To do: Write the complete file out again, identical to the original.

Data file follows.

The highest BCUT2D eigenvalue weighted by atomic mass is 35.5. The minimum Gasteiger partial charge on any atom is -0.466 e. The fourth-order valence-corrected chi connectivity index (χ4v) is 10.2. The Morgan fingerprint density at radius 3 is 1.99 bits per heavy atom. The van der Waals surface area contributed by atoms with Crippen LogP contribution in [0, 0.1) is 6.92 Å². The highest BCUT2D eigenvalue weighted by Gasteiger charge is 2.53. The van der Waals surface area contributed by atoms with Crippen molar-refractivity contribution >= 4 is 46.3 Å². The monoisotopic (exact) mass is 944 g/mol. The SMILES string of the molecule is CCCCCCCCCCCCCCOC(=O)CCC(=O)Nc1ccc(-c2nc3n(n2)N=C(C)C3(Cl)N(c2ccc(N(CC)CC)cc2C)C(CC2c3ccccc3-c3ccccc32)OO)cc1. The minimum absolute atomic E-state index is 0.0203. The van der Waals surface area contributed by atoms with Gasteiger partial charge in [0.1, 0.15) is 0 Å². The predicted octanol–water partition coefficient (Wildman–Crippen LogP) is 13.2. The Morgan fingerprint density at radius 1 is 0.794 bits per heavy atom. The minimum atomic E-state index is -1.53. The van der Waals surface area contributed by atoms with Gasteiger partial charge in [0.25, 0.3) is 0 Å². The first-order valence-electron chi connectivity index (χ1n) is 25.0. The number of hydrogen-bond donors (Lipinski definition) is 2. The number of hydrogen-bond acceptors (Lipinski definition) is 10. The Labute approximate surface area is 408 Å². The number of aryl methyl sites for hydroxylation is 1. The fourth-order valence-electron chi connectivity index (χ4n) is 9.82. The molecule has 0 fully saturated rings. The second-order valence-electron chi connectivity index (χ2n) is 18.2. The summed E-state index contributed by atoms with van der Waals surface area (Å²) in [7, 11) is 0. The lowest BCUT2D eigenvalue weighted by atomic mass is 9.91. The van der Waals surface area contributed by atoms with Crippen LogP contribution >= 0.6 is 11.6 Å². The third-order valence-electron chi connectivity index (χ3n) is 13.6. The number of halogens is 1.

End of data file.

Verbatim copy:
The highest BCUT2D eigenvalue weighted by atomic mass is 35.5. The minimum Gasteiger partial charge on any atom is -0.466 e. The fourth-order valence-corrected chi connectivity index (χ4v) is 10.2. The Morgan fingerprint density at radius 3 is 1.99 bits per heavy atom. The van der Waals surface area contributed by atoms with Crippen LogP contribution in [0, 0.1) is 6.92 Å². The highest BCUT2D eigenvalue weighted by Gasteiger charge is 2.53. The van der Waals surface area contributed by atoms with Crippen molar-refractivity contribution >= 4 is 46.3 Å². The monoisotopic (exact) mass is 944 g/mol. The SMILES string of the molecule is CCCCCCCCCCCCCCOC(=O)CCC(=O)Nc1ccc(-c2nc3n(n2)N=C(C)C3(Cl)N(c2ccc(N(CC)CC)cc2C)C(CC2c3ccccc3-c3ccccc32)OO)cc1. The minimum absolute atomic E-state index is 0.0203. The van der Waals surface area contributed by atoms with Gasteiger partial charge in [0.1, 0.15) is 0 Å². The predicted octanol–water partition coefficient (Wildman–Crippen LogP) is 13.2. The Morgan fingerprint density at radius 1 is 0.794 bits per heavy atom. The minimum atomic E-state index is -1.53. The van der Waals surface area contributed by atoms with Gasteiger partial charge in [0.25, 0.3) is 0 Å². The first-order valence-electron chi connectivity index (χ1n) is 25.0. The number of hydrogen-bond donors (Lipinski definition) is 2. The number of hydrogen-bond acceptors (Lipinski definition) is 10. The Labute approximate surface area is 408 Å². The number of aryl methyl sites for hydroxylation is 1. The fourth-order valence-electron chi connectivity index (χ4n) is 9.82. The molecule has 0 fully saturated rings. The second-order valence-electron chi connectivity index (χ2n) is 18.2. The summed E-state index contributed by atoms with van der Waals surface area (Å²) in [7, 11) is 0. The lowest BCUT2D eigenvalue weighted by atomic mass is 9.91. The van der Waals surface area contributed by atoms with Crippen LogP contribution >= 0.6 is 11.6 Å². The third-order valence-electron chi connectivity index (χ3n) is 13.6. The number of halogens is 1.